Movie Review - Live Cargo

Live cargo is a term that refers to human trafficking occurring along the open waters, or it's desperate migrancy across oceans where people aren't considered passengers on a boat or ship, but as cargo or luggage being taken over the briny deep.

Directed and co-written by Logan Sandler in his feature debut, this movie is being released in a very opportune time. This past year, two films were nominated at the 89th Academy Awards that also addressed this idea of "live cargo." The first was Daphne Matziaraki's 4.1 Miles. Nominated for Best Documentary (Short Subject), that film was about a Greek island dealing with Syrian refugees from Turkey. The second was Gianfranco Rosi's Fire at Sea. Nominated for Best Documentary Feature, that film was about an Italian island dealing with African refugees from Libya and Nigeria.

Sandler's work isn't a documentary but it's similarly about an island and the refugees or migrants who come to it or try to come to it. Many of whom die along the way on or off a capsized boat. Here, Sandler centers on the Bahamas dealing with black immigrants from Haiti, and no, it's not a documentary but I couldn't help but feel a connection to Fire at Sea in the way that Sandler constructs this movie, which echoes a lot of what Rosi did.

Both Sandler and Rosi embrace techniques that lean on subtlety and minimalism. Both filmmakers are simple, not flashy. Sandler uses very little to almost no dialogue as Rosi uses little to no interviews. For both, it's less about what people say as what they do, or in Sandler's case, how their bodies move. Neither filmmaker is too intrusive in that regard.

Sandler does differ due to the nature of the story, such that it is, that he's trying to tell. Sandler's story does require him to get more intimate with his camera sooner and more frequently than Rosi. Aside from Haitian immigrants, Sandler is telling a quasi-love story, a romance between an interracial couple, Lewis and Nadine, played respectively by Keith Stanfield (Get Out and Straight Outta Compton) and Dree Hemingway (Starlet and While We're Young). Yet, that romance is told with all the flowery and figurative, contemplative verve as a Terrence Malick film, sans any whispered voice-overs.

The past decade, Malick has divorced himself more and more from narrative. Sandler still struggles to hold onto one here. That narrative though has less to do with Lewis and Nadine who drift apart for reasons unknown, whose presence together is for reasons unknown, and whose sudden thrust back onto one another is jarring because it's predicated on the so-called live cargo being literally dropped into their hands. Arguably, the movie isn't even about them.

As much as Stanfield and Hemingway seem like the two stars and two leads of this piece, Sandler puts another character in the forefront and focuses on him, almost inordinately. Sandler has Sam Dillon who plays Myron in the spotlight and dedicates a good chunk of the movie to him. Dillon certainly has a quality similar to actors like Paul Dano or Mark Webber, which is at times a boyish, puppy-dog kind of quality.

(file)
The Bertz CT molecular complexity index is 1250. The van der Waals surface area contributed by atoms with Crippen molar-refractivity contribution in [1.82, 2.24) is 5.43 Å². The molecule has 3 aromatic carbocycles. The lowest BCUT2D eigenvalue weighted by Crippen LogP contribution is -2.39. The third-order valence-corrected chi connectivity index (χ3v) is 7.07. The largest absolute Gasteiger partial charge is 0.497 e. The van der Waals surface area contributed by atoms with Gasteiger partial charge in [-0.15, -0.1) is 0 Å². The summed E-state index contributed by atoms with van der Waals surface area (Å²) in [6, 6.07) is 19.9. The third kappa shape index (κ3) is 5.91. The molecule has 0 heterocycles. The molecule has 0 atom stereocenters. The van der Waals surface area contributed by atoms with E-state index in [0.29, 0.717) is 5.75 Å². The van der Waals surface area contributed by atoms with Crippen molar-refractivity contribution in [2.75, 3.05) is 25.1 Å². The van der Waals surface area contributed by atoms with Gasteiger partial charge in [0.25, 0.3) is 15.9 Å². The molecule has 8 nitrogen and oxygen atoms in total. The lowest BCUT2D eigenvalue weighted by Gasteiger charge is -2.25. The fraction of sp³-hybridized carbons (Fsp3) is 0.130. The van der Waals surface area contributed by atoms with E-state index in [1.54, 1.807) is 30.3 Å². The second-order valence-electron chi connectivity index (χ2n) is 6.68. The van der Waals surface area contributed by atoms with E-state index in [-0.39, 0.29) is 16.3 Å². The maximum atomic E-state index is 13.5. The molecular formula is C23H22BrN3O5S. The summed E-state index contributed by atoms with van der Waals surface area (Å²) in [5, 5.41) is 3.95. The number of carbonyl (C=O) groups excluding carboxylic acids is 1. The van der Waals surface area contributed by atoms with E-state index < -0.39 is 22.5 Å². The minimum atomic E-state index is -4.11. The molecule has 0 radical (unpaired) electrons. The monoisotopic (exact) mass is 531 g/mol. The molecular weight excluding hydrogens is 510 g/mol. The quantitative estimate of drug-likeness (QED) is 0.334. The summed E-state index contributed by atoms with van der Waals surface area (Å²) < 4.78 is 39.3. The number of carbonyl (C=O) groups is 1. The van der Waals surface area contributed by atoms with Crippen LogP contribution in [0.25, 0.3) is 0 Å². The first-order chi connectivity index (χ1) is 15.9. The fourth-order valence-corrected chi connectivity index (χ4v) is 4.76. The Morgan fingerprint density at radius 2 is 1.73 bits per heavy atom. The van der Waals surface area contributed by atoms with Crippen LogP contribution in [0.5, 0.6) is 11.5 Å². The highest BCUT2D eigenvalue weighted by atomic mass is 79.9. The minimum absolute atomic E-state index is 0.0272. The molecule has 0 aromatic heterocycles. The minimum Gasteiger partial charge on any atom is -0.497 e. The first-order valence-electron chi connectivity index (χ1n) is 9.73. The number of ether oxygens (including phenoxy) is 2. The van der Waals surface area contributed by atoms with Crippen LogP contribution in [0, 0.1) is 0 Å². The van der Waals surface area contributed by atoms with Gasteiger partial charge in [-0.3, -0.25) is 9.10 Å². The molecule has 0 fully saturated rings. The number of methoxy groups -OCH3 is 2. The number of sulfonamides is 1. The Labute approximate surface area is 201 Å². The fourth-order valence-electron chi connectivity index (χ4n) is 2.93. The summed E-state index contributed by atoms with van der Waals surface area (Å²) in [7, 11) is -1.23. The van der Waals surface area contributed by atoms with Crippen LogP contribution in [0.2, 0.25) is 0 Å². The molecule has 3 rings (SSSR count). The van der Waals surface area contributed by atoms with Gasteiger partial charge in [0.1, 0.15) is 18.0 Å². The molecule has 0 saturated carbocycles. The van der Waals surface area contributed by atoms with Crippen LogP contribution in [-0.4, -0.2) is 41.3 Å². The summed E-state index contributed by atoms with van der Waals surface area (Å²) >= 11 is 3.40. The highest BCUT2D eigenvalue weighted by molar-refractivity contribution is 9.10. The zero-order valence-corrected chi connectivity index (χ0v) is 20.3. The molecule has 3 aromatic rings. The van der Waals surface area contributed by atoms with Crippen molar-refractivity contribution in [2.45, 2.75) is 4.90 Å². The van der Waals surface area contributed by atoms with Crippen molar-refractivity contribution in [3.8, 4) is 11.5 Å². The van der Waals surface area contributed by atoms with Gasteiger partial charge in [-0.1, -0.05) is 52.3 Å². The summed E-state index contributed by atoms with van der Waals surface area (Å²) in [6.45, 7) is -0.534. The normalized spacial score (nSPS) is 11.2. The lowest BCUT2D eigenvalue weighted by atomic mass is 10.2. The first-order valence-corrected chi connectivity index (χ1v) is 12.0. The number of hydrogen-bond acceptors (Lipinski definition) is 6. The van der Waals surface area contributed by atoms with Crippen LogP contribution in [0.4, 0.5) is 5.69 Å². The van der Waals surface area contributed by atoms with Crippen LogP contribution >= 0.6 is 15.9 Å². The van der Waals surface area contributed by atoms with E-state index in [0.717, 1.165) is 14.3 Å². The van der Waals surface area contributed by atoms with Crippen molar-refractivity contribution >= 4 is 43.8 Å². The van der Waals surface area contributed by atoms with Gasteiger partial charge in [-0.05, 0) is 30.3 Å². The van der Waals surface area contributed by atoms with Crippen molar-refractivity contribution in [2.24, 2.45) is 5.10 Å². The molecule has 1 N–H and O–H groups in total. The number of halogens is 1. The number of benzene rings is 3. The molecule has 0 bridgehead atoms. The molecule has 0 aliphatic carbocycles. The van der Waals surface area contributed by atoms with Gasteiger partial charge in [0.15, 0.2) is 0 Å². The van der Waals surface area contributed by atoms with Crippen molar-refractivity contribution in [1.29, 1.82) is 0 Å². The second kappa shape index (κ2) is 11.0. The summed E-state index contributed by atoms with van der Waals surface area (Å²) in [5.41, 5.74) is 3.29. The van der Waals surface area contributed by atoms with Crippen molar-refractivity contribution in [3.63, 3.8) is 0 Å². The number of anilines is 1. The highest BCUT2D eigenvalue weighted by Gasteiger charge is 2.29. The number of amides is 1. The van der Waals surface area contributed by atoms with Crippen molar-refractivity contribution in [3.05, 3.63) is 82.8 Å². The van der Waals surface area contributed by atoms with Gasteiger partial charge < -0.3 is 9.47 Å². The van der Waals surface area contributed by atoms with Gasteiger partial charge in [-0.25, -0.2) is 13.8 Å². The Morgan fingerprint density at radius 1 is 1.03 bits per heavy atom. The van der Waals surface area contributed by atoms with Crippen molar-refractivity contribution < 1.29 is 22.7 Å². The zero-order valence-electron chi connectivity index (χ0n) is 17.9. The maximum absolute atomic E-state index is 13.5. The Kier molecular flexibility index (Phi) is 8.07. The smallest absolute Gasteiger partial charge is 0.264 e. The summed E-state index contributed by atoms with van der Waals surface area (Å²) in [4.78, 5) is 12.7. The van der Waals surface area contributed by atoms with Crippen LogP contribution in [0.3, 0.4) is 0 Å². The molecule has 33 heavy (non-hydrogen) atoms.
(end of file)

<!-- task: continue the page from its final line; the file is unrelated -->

At times, Myron is even treated like a puppy dog. We see him at one point being bathed outside in a backyard with the use of a gardening hose. Either that, or Sandler seems to have a particular interest in Dillon's wet, half-naked body, as he pauses later in the film to show Myron showering in slow-motion. Maybe it's not Myron as it is the image of water in motion. Sandler's film seems to be half of just shots of flowing H2O, whether it's dripping off Myron's head or backside, a roof or it's waves crashing against rocks or on a beach.

There's even a snorkeling sequence, which consists of Nadine and Lewis swimming along the reef, even beside a small shark. Nadine is immersed in moving water. It's simply a shame that Sandler chose to shoot his film in black-and-white because we lose some of the grandeur and beauty of the blue waters around the Bahamas and the many aquatic colors that come with them, but if Sandler's aim is to diffuse that vacation and tourist appeal or attraction of the Bahamas, he succeeds on that front.

However, any conversation around this movie cannot overlook the performance of veteran black actor, Robert Wisdom who has been working for 30 years in this industry appearing in shows like HBO's The Wire and FOX's Rosewood. His character of Roy is at times paternal, warm and loving, and at other times, a warrior, fierce and vicious. Wisdom is really the one to watch here. I enjoyed his presence the most.


Not Rated but for mature audiences.
Running Time: 1 hr. and 28 mins.

Starting on March 31 in Los Angeles at the Arena Cinelounge.
Also playing in New York at the Cinema Village for a one-week engagement.
Available on iTunes also on March 31.

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